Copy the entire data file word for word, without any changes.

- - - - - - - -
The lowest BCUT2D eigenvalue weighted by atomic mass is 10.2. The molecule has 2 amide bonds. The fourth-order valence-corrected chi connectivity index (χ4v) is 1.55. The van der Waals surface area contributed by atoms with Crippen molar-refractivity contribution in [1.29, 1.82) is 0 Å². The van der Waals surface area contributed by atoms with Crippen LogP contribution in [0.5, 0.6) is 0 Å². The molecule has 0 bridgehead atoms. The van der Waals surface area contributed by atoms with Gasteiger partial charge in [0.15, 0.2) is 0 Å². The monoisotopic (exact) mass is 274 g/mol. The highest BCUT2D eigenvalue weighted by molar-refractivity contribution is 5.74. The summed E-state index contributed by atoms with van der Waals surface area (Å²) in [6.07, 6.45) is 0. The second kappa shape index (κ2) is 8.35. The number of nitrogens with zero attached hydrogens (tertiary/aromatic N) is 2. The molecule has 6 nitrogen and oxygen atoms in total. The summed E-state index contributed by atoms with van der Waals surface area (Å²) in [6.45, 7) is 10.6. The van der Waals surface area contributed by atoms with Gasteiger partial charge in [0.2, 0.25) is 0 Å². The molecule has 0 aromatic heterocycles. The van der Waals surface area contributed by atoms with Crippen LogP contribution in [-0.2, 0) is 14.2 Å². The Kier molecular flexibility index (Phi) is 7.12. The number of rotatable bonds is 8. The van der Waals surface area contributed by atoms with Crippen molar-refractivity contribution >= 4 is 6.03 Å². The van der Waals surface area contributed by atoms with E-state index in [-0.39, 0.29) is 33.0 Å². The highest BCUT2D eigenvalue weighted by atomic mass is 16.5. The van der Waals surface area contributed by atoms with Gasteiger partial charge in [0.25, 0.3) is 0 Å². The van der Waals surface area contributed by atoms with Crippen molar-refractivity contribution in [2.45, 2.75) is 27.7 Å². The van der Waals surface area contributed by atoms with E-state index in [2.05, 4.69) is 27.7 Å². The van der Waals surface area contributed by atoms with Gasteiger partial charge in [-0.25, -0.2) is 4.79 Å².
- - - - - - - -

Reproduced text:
The lowest BCUT2D eigenvalue weighted by atomic mass is 10.2. The molecule has 2 amide bonds. The fourth-order valence-corrected chi connectivity index (χ4v) is 1.55. The van der Waals surface area contributed by atoms with Crippen molar-refractivity contribution in [1.29, 1.82) is 0 Å². The van der Waals surface area contributed by atoms with Crippen LogP contribution in [0.5, 0.6) is 0 Å². The molecule has 0 bridgehead atoms. The van der Waals surface area contributed by atoms with Gasteiger partial charge in [0.15, 0.2) is 0 Å². The monoisotopic (exact) mass is 274 g/mol. The highest BCUT2D eigenvalue weighted by molar-refractivity contribution is 5.74. The summed E-state index contributed by atoms with van der Waals surface area (Å²) in [6.07, 6.45) is 0. The second kappa shape index (κ2) is 8.35. The number of nitrogens with zero attached hydrogens (tertiary/aromatic N) is 2. The molecule has 6 nitrogen and oxygen atoms in total. The summed E-state index contributed by atoms with van der Waals surface area (Å²) in [6.45, 7) is 10.6. The van der Waals surface area contributed by atoms with Gasteiger partial charge in [0.2, 0.25) is 0 Å². The molecule has 0 aromatic heterocycles. The van der Waals surface area contributed by atoms with Crippen LogP contribution in [-0.2, 0) is 14.2 Å². The Kier molecular flexibility index (Phi) is 7.12. The number of rotatable bonds is 8. The van der Waals surface area contributed by atoms with Crippen molar-refractivity contribution >= 4 is 6.03 Å². The van der Waals surface area contributed by atoms with E-state index in [-0.39, 0.29) is 33.0 Å². The highest BCUT2D eigenvalue weighted by atomic mass is 16.5. The van der Waals surface area contributed by atoms with Gasteiger partial charge in [0.25, 0.3) is 0 Å². The van der Waals surface area contributed by atoms with Crippen molar-refractivity contribution in [2.45, 2.75) is 27.7 Å². The van der Waals surface area contributed by atoms with E-state index in [2.05, 4.69) is 27.7 Å². The van der Waals surface area contributed by atoms with Gasteiger partial charge in [-0.25, -0.2) is 4.79 Å².